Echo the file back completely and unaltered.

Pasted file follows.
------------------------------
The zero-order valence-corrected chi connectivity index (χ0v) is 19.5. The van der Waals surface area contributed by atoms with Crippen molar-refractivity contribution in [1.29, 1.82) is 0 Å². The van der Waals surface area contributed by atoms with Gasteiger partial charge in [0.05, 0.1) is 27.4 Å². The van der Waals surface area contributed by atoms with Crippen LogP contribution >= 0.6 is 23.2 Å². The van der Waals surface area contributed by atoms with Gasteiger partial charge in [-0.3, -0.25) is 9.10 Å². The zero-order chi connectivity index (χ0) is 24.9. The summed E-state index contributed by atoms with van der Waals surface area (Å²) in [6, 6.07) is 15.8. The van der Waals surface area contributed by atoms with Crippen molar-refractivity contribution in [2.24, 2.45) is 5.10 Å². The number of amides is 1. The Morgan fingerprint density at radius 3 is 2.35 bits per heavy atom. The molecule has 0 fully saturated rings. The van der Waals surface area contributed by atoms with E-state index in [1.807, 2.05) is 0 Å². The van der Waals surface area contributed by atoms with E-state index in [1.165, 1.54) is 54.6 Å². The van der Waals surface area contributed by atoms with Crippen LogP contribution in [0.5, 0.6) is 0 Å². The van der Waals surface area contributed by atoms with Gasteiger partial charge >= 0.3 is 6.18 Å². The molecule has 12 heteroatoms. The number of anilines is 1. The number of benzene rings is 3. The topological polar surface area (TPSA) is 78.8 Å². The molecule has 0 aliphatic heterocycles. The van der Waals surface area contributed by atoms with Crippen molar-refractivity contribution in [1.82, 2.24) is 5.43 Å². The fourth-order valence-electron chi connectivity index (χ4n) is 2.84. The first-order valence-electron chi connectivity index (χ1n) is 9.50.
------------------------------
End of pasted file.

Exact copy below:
The zero-order valence-corrected chi connectivity index (χ0v) is 19.5. The van der Waals surface area contributed by atoms with Crippen molar-refractivity contribution in [1.29, 1.82) is 0 Å². The van der Waals surface area contributed by atoms with Gasteiger partial charge in [0.05, 0.1) is 27.4 Å². The van der Waals surface area contributed by atoms with Crippen LogP contribution >= 0.6 is 23.2 Å². The van der Waals surface area contributed by atoms with Gasteiger partial charge in [-0.3, -0.25) is 9.10 Å². The zero-order chi connectivity index (χ0) is 24.9. The summed E-state index contributed by atoms with van der Waals surface area (Å²) in [6, 6.07) is 15.8. The van der Waals surface area contributed by atoms with Crippen molar-refractivity contribution in [2.24, 2.45) is 5.10 Å². The number of amides is 1. The Morgan fingerprint density at radius 3 is 2.35 bits per heavy atom. The molecule has 0 fully saturated rings. The van der Waals surface area contributed by atoms with E-state index in [1.807, 2.05) is 0 Å². The van der Waals surface area contributed by atoms with E-state index in [1.165, 1.54) is 54.6 Å². The van der Waals surface area contributed by atoms with Crippen LogP contribution in [0.5, 0.6) is 0 Å². The van der Waals surface area contributed by atoms with Gasteiger partial charge >= 0.3 is 6.18 Å². The molecule has 12 heteroatoms. The number of anilines is 1. The number of benzene rings is 3. The topological polar surface area (TPSA) is 78.8 Å². The molecule has 0 aliphatic heterocycles. The van der Waals surface area contributed by atoms with Crippen molar-refractivity contribution in [1.82, 2.24) is 5.43 Å². The fourth-order valence-electron chi connectivity index (χ4n) is 2.84. The first-order valence-electron chi connectivity index (χ1n) is 9.50.